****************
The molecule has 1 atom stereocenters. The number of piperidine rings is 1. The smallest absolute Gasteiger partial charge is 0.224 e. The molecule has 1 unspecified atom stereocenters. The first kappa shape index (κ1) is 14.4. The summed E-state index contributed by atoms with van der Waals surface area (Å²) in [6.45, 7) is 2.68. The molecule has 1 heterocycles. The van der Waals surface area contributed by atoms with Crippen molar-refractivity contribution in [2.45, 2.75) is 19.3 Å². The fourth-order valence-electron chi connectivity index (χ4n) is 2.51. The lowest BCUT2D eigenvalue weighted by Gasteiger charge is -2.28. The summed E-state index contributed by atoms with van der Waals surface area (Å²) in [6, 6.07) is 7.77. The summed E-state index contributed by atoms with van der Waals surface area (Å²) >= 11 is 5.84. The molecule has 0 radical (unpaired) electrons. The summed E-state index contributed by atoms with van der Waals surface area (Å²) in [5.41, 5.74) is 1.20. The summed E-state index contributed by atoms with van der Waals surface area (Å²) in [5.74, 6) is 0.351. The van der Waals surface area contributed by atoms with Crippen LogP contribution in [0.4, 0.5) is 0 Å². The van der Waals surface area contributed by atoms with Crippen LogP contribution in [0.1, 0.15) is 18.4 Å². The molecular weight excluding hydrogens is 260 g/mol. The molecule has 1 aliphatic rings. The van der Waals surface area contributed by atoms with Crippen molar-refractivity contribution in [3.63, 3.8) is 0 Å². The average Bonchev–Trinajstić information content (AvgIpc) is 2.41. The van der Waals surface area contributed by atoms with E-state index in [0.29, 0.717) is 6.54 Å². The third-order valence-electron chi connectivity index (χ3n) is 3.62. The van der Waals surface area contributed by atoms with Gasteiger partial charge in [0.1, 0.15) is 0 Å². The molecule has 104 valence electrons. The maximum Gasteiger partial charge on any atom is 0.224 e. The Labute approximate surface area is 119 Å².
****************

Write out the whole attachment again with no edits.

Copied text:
The molecule has 1 atom stereocenters. The number of piperidine rings is 1. The smallest absolute Gasteiger partial charge is 0.224 e. The molecule has 1 unspecified atom stereocenters. The first kappa shape index (κ1) is 14.4. The summed E-state index contributed by atoms with van der Waals surface area (Å²) in [6.45, 7) is 2.68. The molecule has 1 heterocycles. The van der Waals surface area contributed by atoms with Crippen molar-refractivity contribution in [2.45, 2.75) is 19.3 Å². The fourth-order valence-electron chi connectivity index (χ4n) is 2.51. The lowest BCUT2D eigenvalue weighted by Gasteiger charge is -2.28. The summed E-state index contributed by atoms with van der Waals surface area (Å²) in [6, 6.07) is 7.77. The summed E-state index contributed by atoms with van der Waals surface area (Å²) >= 11 is 5.84. The molecule has 0 radical (unpaired) electrons. The summed E-state index contributed by atoms with van der Waals surface area (Å²) in [5.41, 5.74) is 1.20. The summed E-state index contributed by atoms with van der Waals surface area (Å²) in [5.74, 6) is 0.351. The van der Waals surface area contributed by atoms with Crippen LogP contribution in [0.4, 0.5) is 0 Å². The van der Waals surface area contributed by atoms with Crippen LogP contribution in [0.1, 0.15) is 18.4 Å². The molecular weight excluding hydrogens is 260 g/mol. The molecule has 1 aliphatic rings. The van der Waals surface area contributed by atoms with Crippen molar-refractivity contribution in [3.63, 3.8) is 0 Å². The average Bonchev–Trinajstić information content (AvgIpc) is 2.41. The van der Waals surface area contributed by atoms with E-state index in [0.29, 0.717) is 6.54 Å². The third-order valence-electron chi connectivity index (χ3n) is 3.62. The van der Waals surface area contributed by atoms with Gasteiger partial charge in [0.1, 0.15) is 0 Å². The molecule has 104 valence electrons. The maximum Gasteiger partial charge on any atom is 0.224 e. The Labute approximate surface area is 119 Å².